Water drinkers generally fall into two categories—those who enjoy carbonation and those who don’t.

Carbonic acid—created when CO2 in carbonated beverages reacts with an enzyme in the tissue of the tongue—activates several nerves. “Some are pain receptors,” says Bruce Bryant, senior research associate at Monell Chemical Senses Center, a research organization that studies smell and taste based in Philadelphia. The acid also has a cooling effect on the tongue, Dr. Bryant says.

Many consumers report they get their soda “fix” from sparkling water, says Nicole O’Connor, senior consumer insights manager for Nestlé Waters. “Before they were willing to accept that it would be bad for then, that it was a treat,” she says. Now they want the fix to “feel natural,” she says. Nestlé believes most people aren’t going cold turkey on soda, but swapping out a few sodas each week for other drinks like bottled water.

Sales of Nestlé Waters unsweetened sparkling water with “flavor essence” such as lemon and raspberry grew 24% last year—much faster than still bottled water, say executives from Nestlé, though it is still less than 10% of its bottled water sales.

Products like Mio and Dasani Drops, popular with younger consumers, are a riff on powdered drink flavors like Crystal Light or Kool Aid, sold for decades, and made by Kraft. The new liquids are less messy, simpler to carry in a purse and make it easy to immediately see how much flavor has been added, say their makers. SodaStream,SODA +11.85% an at-home water carbonator that allows users to add flavor and control the level of bubbles, is spreading rapidly in U.S. homes.

Enhanced and flavored waters have been around for years, but this new generation are always zero calories.

People want flavor, sweetness and zero-calories, says Mr. Klock, of Sparking Ice, a drink that fits that profile. They are less picky about drinks being 100% natural.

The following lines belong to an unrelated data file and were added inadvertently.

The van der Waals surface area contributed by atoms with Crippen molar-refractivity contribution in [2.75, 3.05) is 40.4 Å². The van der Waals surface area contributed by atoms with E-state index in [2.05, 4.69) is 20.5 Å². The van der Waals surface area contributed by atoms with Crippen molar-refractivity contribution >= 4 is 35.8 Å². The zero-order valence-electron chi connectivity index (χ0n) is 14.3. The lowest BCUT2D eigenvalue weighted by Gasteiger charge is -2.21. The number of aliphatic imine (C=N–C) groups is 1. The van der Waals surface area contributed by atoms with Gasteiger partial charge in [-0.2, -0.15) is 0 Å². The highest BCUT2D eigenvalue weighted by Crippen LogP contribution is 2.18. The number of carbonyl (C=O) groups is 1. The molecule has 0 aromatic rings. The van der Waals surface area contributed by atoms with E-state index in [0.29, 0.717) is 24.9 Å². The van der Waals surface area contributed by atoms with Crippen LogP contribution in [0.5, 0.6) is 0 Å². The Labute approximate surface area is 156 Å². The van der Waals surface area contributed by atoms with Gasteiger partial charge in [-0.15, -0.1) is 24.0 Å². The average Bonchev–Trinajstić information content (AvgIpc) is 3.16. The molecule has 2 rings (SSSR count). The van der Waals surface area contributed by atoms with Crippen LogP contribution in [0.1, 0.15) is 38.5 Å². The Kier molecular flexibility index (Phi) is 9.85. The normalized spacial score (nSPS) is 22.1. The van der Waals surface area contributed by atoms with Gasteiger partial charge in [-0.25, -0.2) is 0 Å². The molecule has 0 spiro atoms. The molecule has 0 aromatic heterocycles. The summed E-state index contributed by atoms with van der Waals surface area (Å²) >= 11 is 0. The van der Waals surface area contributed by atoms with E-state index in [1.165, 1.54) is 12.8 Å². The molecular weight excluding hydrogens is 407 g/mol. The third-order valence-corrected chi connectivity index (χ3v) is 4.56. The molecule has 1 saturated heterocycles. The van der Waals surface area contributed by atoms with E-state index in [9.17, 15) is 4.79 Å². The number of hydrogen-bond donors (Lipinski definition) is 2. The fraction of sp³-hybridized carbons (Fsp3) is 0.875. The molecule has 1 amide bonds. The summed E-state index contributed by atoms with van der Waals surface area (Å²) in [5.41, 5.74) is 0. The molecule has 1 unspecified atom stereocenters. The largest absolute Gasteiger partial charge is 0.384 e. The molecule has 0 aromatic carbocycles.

Two years ago the regional bottled water company reviewed its product portfolio as it came close to going out of business. It noticed customers vastly preferred its orange-mango Sparkling Ice flavor. It tasted “true to the fruit,” bold, but not heavily sweet, says Mr. Klock. The company altered all its flavors to mimic that and redesigned the packaging.

It considered stevia, a sweetener from a plant often used by food makers hoping to tout a “natural” product. But the sweetener left an undesirable aftertaste, says Mr. Klock. Instead it used an artificial sweetener, sucralose, says Mr. Klock. “We are not water, but we are not soda.”

About bambooinnovator
Kee Koon Boon (“KB”) is the co-founder and director of HERO Investment Management which provides specialized fund management and investment advisory services to the ARCHEA Asia HERO Innovators Fund (www.heroinnovator.com), the only Asian SMID-cap tech-focused fund in the industry. KB is an internationally featured investor rooted in the principles of value investing for over a decade as a fund manager and analyst in the Asian capital markets who started his career at a boutique hedge fund in Singapore where he was with the firm since 2002 and was also part of the core investment committee in significantly outperforming the index in the 10-year-plus-old flagship Asian fund. He was also the portfolio manager for Asia-Pacific equities at Korea’s largest mutual fund company. Prior to setting up the H.E.R.O. Innovators Fund, KB was the Chief Investment Officer & CEO of a Singapore Registered Fund Management Company (RFMC) where he is responsible for listed Asian equity investments. KB had taught accounting at the Singapore Management University (SMU) as a faculty member and also pioneered the 15-week course on Accounting Fraud in Asia as an official module at SMU. KB remains grateful and honored to be invited by Singapore’s financial regulator Monetary Authority of Singapore (MAS) to present to their top management team about implementing a world’s first fact-based forward-looking fraud detection framework to bring about benefits for the capital markets in Singapore and for the public and investment community. KB also served the community in sharing his insights in writing articles about value investing and corporate governance in the media that include Business Times, Straits Times, Jakarta Post, Manual of Ideas, Investopedia, TedXWallStreet. He had also presented in top investment, banking and finance conferences in America, Italy, Sydney, Cape Town, HK, China. He has trained CEOs, entrepreneurs, CFOs, management executives in business strategy & business model innovation in Singapore, HK and China.